Comparison of 2008 and 2016 polling until the first day of primary contests, via the New York Times
Hillary Clinton has had a rough time recently after news broke that she used private email to conduct all business as secretary of state. Never mind that it was likely legal
, or that Republican predecessors
did it too. The situation and how poorly she's handled it renewed calls for a progressive primary challenger in Elizabeth Warren. Yet this is a waste of time and money, because Clinton would almost certainly win the nomination anyway.
Her polling lead is far larger than it ever was in 2007. She has consolidated her support among party elites since then. In 2000, a serious, progressive primary challenge by former Senator Bill Bradley did little to improve Al Gore as a candidate. Instead of wasting time and energy pining for Warren to run, progressives should focus on what actually can improve a Clinton presidency by winning back Congress.
I will readily acknowledge my own disdain with Clinton, wishing instead that Ohio Senator Sherrod Brown were running. Her oftentimes strategically poor political decisions can induce heartburn and Elizabeth Warren would without a doubt be better on the issues. However, this ideological difference is almost trivial compared to the disparity between unified government under Clinton and continuing today’s gridlock under Warren.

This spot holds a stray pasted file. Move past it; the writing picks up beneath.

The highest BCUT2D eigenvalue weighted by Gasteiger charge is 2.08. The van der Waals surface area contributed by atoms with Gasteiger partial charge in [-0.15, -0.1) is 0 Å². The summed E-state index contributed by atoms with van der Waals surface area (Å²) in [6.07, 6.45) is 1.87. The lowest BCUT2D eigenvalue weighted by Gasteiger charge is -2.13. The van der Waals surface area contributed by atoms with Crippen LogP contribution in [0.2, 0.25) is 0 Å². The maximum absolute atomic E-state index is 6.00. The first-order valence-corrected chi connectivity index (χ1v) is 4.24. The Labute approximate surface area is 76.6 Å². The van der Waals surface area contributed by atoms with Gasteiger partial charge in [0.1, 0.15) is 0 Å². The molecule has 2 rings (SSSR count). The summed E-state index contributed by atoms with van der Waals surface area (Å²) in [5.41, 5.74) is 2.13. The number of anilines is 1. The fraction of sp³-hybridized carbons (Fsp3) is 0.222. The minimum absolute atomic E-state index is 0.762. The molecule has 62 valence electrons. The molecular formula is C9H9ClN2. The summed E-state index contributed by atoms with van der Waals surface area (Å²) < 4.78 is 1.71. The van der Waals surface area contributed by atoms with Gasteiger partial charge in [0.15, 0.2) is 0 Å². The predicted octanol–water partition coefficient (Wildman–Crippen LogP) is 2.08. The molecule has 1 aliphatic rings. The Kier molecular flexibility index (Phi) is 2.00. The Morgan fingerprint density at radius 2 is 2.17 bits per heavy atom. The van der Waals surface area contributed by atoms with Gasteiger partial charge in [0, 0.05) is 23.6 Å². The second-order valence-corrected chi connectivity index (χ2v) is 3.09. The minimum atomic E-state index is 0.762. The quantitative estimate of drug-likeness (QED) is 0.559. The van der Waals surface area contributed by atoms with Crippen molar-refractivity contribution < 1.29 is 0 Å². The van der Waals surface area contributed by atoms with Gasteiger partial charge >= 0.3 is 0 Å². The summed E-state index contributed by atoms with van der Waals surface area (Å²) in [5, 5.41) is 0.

The most important difference come 2017 would be potential Supreme Court vacancies. Ruth Bader Ginsburg will be 83, Anthony Kennedy 80, Antonin Scalia 80, and Stephen Breyer 78. It would not matter how much more progressive Warren is than Clinton if Republicans still hold the Senate then. A Democratic majority would likely use the nuclear option if needed to defeat a filibuster given unprecedented recent abuse of that tool by Republicans. However, a Republican majority might demand a very centrist nominee or someone unacceptable to progressives entirely.
Other appointments matter as well, but there’s also legislation. Healthcare reform, financial reform, the stimulus; these all took unified government to accomplish. But 2009 also showed that it matters to have progressive Democrats in Congress as well. Both Warren and Clinton would support immigration reform, climate legislation, raising the minimum wage, and equal pay for women. Republicans in Congress would continue to block all of these things, even if executive actions might work at the margins. Fortunately for Democrats, the 2016 cycle is nearly all offense thanks to successive Republican midterm waves.
Head below the fold to see which races in particular are important for progressive pick-up or primary opportunities.